It has been an incredible year in the world of 3D printing and the various technologies supporting it. It is now obvious to anybody paying attention that the idea of additive manufacturing is bound to have a broad-sweeping range of applications in nearly every market in the years to come. Companies like Stratasys, 3D Systems, and MakerBot are making headlines daily and experiencing explosive growth. Many people are still left wondering though, “What does this whole 3D printing thing have to do with ME?” Despite the rocketing growth of the 3D industry, the only groups benefiting from this wave – in the eyes of consumers – are the extreme hobbyists and industry.
How does 3D Printing affect me?
Having been obsessively following the growing movement over the past few years, I have been left wondering the same things myself. I have seen industry benefiting greatly from the implementation of rapid-prototyping and inexpensive custom parts; and I have cheered on the developing RepRap community as the barriers to high quality 3D printing at home have fallen rapidly. However, my sense of euphoria at owning my very own 3D printer faded fairly quickly as I realized after printing a backlog of “Things” I had saved up, “I really don’t know what to do next.”
The regrets of having not pursued an engineering degree piled up quickly as I thought of item after item that I could create if I had necessary industrial design experience. My printer was there, ready to bend the world to my will and create vast piles of… whatever. However, I remained relatively powerless to do much beyond customize a phone case or print clever doodads from Thingiverse. Don’t get me wrong: I think Thingiverse is an amazing community, and the idea of open-source object creation is an inspiring foretelling of what is to come. I just know that most people are not going to see the relevance of this kind of movement until they experience a direct, tangible reflection of 3D printing capabilities in their own lives.
3D Printing as a new form of media
Throughout the past two centuries, no technology has had a more profound impact on one’s ability to relate to past events and people than photography (and subsequently video). There is something immensely powerful about an image of one’s grandparents in their youth, or one’s child upon a landmark event in their past. We tend to cherish these images above many other possessions. My wife is still pregnant with our first child; yet the blurred, imprecise sonogram images of our child’s face illicit a very real emotional connection for me that none of the data and conversations about her can. There is a reason Facebook has become the most successful website of all time: its billions of stored images tell the many stories of the lives of it’s members. Stories which often cannot be replaced by words or fading memories.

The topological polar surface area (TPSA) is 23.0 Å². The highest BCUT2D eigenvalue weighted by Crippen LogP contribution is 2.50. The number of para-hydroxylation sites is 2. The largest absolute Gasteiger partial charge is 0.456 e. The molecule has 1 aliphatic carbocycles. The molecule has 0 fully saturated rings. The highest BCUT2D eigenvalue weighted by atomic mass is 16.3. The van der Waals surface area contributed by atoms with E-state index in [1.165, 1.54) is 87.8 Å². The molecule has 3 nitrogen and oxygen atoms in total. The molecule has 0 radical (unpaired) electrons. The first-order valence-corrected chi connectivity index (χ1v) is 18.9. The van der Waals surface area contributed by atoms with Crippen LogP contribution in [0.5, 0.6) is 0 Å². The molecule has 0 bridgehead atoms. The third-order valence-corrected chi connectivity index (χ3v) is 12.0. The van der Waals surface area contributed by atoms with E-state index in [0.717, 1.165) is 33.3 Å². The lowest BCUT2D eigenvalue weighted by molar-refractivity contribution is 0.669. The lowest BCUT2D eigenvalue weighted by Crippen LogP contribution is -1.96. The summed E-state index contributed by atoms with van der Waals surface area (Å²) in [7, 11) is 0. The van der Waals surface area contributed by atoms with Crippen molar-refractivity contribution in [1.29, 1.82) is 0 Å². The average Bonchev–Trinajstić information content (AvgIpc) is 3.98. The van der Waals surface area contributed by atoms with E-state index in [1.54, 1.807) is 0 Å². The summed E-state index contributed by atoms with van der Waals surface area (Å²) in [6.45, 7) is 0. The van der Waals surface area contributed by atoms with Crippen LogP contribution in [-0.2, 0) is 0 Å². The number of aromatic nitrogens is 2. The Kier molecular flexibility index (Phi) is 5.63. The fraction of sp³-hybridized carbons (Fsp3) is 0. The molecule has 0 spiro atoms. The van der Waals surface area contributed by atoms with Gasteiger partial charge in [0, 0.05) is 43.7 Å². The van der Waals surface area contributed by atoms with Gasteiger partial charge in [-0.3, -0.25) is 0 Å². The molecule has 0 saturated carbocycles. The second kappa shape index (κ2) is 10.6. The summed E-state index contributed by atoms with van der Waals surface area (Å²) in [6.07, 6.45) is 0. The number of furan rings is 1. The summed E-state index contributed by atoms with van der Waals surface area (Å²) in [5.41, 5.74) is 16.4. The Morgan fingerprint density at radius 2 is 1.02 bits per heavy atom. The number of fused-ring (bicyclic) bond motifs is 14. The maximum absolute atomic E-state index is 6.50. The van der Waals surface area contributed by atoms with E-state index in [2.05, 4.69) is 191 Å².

As powerful as pictures are, they are still only 2 dimensions. They are not something we can hold in our hands and really interact with. Images can be printed and framed, but they still do not take up real, physical space that we share.
For millennia, one of greatest markers of accomplishment in somebody’s life has been the commissioning of a statue of their likeness. This timeless act has always been reserved for only those of the highest affluence and fame; and these works of art have stood as the keystone of much of art history and the public’s memory if their subjects. Even today, flooded with millions of images of oneself, an influential person will typically consider it a high honor to have a statue made in their likeness; and even a poorly depicted statue of a person will often proudly mark the focal point of public spaces. A statue, sometimes even far more poorly detailed than images of a subject, can impress upon a viewer a much more lasting impact and a greater impression of the “presence” of the statued than any image could.
As I’ve watched the development of 3D printing as a technology, I have realized the immense potential it has to enable the replication of not just objects and ideas, but people and pets and other items that change and perish. The primary value proposition of a 3D printer is its ability to make accessible the uniqueness of an object. What is more unique and precious than the features of a loved one? Anybody who has lost somebody special can tell you that the pictures, the videos, and the memories of that person become far more valuable than ever imagined when they’re gone. As much as I love the old photographs of my grandfather in his 20s or my beloved childhood dog when he was still alive; I can’t imagine how neat it would be to have a vibrant, lifelike statue of them.
To get to the point: I believe that 3D printing has the potential to bring the previously unattainable world of statues and figurines to any who would like it; not just those in the upper-echelons. Our team has been laboring tirelessly for months to make this idea a reality. It is surprisingly difficult to convert a living subject into a usable digital model, and our learning curve has been rather large. Fortunately we have a fantastic network of support and a great community of others who share our dreams. Now, with our state of the art full-surround capture studio, we are ready to begin helping others share a tangible piece of themselves, their loved one, their pet, and many other things.
With our full-color scale replicas of any subject, we are able to recreate almost anything you can dream of for you to share with friends and family in a truly unique and impressive way. Our models are surprisingly vibrant and lifelike and can convey far more than any photo.
I feel that this post is probably scaling beyond anything that most people would read, so I’ll wrap it up for now. As you can probably tell; I am quite excited about the potential we have to offer something unique to our community. Soon, I will post more about what exactly we are doing and how the process looks. Please stay tuned…